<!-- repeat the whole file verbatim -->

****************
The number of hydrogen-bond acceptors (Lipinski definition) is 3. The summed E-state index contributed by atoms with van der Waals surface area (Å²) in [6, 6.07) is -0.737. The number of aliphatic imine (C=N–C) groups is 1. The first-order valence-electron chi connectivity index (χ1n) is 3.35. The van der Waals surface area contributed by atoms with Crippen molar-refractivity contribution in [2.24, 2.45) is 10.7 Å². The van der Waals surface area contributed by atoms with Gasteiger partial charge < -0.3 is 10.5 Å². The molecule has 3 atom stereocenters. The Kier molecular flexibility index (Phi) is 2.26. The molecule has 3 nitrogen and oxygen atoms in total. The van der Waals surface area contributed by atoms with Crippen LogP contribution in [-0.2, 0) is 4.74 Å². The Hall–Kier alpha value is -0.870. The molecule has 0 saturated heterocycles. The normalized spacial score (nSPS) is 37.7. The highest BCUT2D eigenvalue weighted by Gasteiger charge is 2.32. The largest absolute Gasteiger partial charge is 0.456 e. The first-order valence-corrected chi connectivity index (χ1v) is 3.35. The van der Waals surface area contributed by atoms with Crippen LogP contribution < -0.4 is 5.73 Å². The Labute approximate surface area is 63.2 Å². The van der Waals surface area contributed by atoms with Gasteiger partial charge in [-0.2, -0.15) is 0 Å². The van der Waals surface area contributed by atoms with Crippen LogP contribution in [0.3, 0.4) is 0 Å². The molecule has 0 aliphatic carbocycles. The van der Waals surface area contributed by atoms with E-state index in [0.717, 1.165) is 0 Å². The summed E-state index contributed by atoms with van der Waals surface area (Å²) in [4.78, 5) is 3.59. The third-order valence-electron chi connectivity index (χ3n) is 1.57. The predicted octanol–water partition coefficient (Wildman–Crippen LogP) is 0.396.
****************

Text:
The number of hydrogen-bond acceptors (Lipinski definition) is 3. The summed E-state index contributed by atoms with van der Waals surface area (Å²) in [6, 6.07) is -0.737. The number of aliphatic imine (C=N–C) groups is 1. The first-order valence-electron chi connectivity index (χ1n) is 3.35. The van der Waals surface area contributed by atoms with Crippen molar-refractivity contribution in [2.24, 2.45) is 10.7 Å². The van der Waals surface area contributed by atoms with Gasteiger partial charge < -0.3 is 10.5 Å². The molecule has 3 atom stereocenters. The Kier molecular flexibility index (Phi) is 2.26. The molecule has 3 nitrogen and oxygen atoms in total. The van der Waals surface area contributed by atoms with Crippen LogP contribution in [-0.2, 0) is 4.74 Å². The Hall–Kier alpha value is -0.870. The molecule has 0 saturated heterocycles. The normalized spacial score (nSPS) is 37.7. The highest BCUT2D eigenvalue weighted by Gasteiger charge is 2.32. The largest absolute Gasteiger partial charge is 0.456 e. The first-order valence-corrected chi connectivity index (χ1v) is 3.35. The van der Waals surface area contributed by atoms with Crippen LogP contribution < -0.4 is 5.73 Å². The Labute approximate surface area is 63.2 Å². The van der Waals surface area contributed by atoms with Gasteiger partial charge in [-0.2, -0.15) is 0 Å². The van der Waals surface area contributed by atoms with Crippen LogP contribution in [0.3, 0.4) is 0 Å². The molecule has 0 aliphatic carbocycles. The van der Waals surface area contributed by atoms with E-state index in [0.717, 1.165) is 0 Å². The summed E-state index contributed by atoms with van der Waals surface area (Å²) in [4.78, 5) is 3.59. The third-order valence-electron chi connectivity index (χ3n) is 1.57. The predicted octanol–water partition coefficient (Wildman–Crippen LogP) is 0.396.